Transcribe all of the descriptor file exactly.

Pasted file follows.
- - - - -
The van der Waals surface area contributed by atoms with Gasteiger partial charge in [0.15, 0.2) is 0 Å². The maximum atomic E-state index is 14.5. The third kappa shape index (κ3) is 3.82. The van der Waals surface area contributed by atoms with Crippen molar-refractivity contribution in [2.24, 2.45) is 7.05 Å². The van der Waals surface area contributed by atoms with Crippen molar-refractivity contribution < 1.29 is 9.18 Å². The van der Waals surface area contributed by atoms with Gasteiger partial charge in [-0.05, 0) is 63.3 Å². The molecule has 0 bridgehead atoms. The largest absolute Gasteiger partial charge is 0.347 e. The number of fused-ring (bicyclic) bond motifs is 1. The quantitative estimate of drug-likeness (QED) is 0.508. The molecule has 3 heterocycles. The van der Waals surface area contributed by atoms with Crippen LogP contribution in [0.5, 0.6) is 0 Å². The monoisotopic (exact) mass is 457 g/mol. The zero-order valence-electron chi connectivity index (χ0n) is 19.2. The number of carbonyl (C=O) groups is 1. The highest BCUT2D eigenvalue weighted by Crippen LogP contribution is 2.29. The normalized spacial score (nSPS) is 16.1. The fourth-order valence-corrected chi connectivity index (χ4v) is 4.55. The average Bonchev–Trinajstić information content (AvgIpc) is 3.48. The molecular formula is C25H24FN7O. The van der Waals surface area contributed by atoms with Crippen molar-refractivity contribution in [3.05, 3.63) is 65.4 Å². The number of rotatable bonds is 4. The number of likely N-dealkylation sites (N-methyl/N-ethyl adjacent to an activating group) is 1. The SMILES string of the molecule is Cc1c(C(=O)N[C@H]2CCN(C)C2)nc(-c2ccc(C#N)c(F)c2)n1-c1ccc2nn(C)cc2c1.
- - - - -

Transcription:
The van der Waals surface area contributed by atoms with Gasteiger partial charge in [0.15, 0.2) is 0 Å². The maximum atomic E-state index is 14.5. The third kappa shape index (κ3) is 3.82. The van der Waals surface area contributed by atoms with Crippen molar-refractivity contribution in [2.24, 2.45) is 7.05 Å². The van der Waals surface area contributed by atoms with Crippen molar-refractivity contribution < 1.29 is 9.18 Å². The van der Waals surface area contributed by atoms with Gasteiger partial charge in [-0.05, 0) is 63.3 Å². The molecule has 0 bridgehead atoms. The largest absolute Gasteiger partial charge is 0.347 e. The number of fused-ring (bicyclic) bond motifs is 1. The quantitative estimate of drug-likeness (QED) is 0.508. The molecule has 3 heterocycles. The van der Waals surface area contributed by atoms with Crippen LogP contribution in [0.5, 0.6) is 0 Å². The monoisotopic (exact) mass is 457 g/mol. The zero-order valence-electron chi connectivity index (χ0n) is 19.2. The number of carbonyl (C=O) groups is 1. The highest BCUT2D eigenvalue weighted by Crippen LogP contribution is 2.29. The normalized spacial score (nSPS) is 16.1. The fourth-order valence-corrected chi connectivity index (χ4v) is 4.55. The average Bonchev–Trinajstić information content (AvgIpc) is 3.48. The molecular formula is C25H24FN7O. The van der Waals surface area contributed by atoms with Crippen molar-refractivity contribution in [3.05, 3.63) is 65.4 Å². The number of rotatable bonds is 4. The number of likely N-dealkylation sites (N-methyl/N-ethyl adjacent to an activating group) is 1. The SMILES string of the molecule is Cc1c(C(=O)N[C@H]2CCN(C)C2)nc(-c2ccc(C#N)c(F)c2)n1-c1ccc2nn(C)cc2c1.